A central goal of the English Language Arts department of Black Horse Pike Regional School District is to establish a reading habit in the busy lives of our high school students. Through independent reading assignments, we want to develop reading fluency and stamina, which result in increased reading rates and thus, help students develop confidence, build vocabulary, and improve writing. It is our hope that we can work together with parents to ignite and sustain the pleasure and passion of young readers as well as to instill a comfortable confidence in students as they build stamina for reading in preparation for college and career. Because reading for an hour or two in one sitting is a basic expectation in college and is often required in any workforce training program, we will exercise muscles soon to be strained in the coming years.
Independent reading will be based on student choice, either through a list provided by teachers, through a student’s own research, or through recommendations made by fellow students. By choosing a book to read, students are more likely to read rather than search the internet for summaries. By choosing a book, students can see that a good book is more than an assignment. It can open minds and provide experiences that they would otherwise never come to know: “A reader lives a thousand lives before he dies…. The man who never reads lives only one” (George R.R. Martin).
The best books challenge our beliefs by helping us see through different eyes – to live different lives. One of the benefits of reading is that it allows us to confront our worst fears and live through them. For example, Thirteen Reasons Why by Jay Asher is about a teen suicide and Nineteen Minutes by Jodi Picoult is about a school shooting. We would all rather believe that such tragedies will not happen to us, and, if they have happened to us, we may not want to live through the details in a book. Students will not be forced to read something they are not comfortable with in an independent reading assignment, but they may choose a book that contains intense subject matter and that challenges how they view the world. With the volume of books available, we will not know the details of every book student read this year or even every book recommended by teachers and students within the classroom walls. It is important to know that we will not place a tight filter on what is read in class. What we want is to nurture each student’s willingness to read – for pleasure, for knowledge, for understanding – so that they choose to read beyond assigned reading, beyond the goal of one independent reading selection per marking period.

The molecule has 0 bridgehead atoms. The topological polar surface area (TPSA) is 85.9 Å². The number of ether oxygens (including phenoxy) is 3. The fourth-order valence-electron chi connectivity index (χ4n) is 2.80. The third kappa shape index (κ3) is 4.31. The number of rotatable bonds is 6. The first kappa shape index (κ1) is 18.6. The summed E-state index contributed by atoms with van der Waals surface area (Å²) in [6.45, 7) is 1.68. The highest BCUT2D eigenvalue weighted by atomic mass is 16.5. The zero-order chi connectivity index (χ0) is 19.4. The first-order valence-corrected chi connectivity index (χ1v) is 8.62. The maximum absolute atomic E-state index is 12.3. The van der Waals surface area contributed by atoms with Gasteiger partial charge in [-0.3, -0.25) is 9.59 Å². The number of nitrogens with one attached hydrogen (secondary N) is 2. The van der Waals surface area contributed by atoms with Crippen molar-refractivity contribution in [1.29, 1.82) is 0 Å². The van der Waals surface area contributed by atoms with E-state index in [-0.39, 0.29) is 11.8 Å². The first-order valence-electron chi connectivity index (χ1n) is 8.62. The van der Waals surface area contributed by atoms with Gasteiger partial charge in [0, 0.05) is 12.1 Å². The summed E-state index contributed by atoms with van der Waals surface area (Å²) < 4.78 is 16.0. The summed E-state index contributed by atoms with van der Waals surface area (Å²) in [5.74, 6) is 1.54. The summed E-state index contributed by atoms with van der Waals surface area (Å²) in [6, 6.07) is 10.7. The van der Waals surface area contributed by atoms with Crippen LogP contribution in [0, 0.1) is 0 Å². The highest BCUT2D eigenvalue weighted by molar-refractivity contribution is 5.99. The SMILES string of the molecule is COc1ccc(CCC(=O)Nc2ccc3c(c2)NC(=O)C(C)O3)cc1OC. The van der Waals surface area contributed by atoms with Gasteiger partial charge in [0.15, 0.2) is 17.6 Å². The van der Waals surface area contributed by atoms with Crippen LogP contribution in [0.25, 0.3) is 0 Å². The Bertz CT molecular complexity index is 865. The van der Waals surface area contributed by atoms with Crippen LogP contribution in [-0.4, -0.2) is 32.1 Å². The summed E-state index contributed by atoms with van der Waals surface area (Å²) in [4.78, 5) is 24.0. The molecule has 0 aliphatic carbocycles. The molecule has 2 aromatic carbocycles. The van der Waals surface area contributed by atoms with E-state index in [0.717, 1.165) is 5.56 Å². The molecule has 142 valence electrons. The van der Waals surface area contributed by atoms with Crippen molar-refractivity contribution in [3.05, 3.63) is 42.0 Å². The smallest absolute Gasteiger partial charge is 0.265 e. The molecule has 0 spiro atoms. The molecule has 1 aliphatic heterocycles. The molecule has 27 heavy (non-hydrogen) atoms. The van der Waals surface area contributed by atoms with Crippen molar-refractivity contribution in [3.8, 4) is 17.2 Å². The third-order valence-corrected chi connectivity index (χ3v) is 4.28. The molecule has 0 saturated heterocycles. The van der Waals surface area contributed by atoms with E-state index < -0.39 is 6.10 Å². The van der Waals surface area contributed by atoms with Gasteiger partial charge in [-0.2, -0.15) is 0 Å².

Because we respect your role as parents and the traditions you hold sacred, we understand your right to more closely monitor your child’s choices this year. You should feel free to contact the teacher to discuss any boundaries you may have set for your child’s reading choices, but please know that the teacher will not be able to control what students choose to read. We hope you talk to your children about what their reading selections, and we recommend you read with your child so that you can discuss any concerns about the content and foster a deeper understanding of an author’s purpose. If you want to know more about a book that your child is reading, please consult the School Library Journal website (http://www.slj.com ), the American Library Association website (http://www.ala.org ), Barnes and Noble’s website (http://www.barnesandnoble.com ), or contact your child’s teacher.
If you are so inclined, please consider donating books you no longer need to our classroom libraries. Our classroom benefits from castoffs. Better yet, schedule a visit with your child’s teacher so that you can share a book with us. We welcome guest speakers who seek to share their passion for reading. Thank you for your support.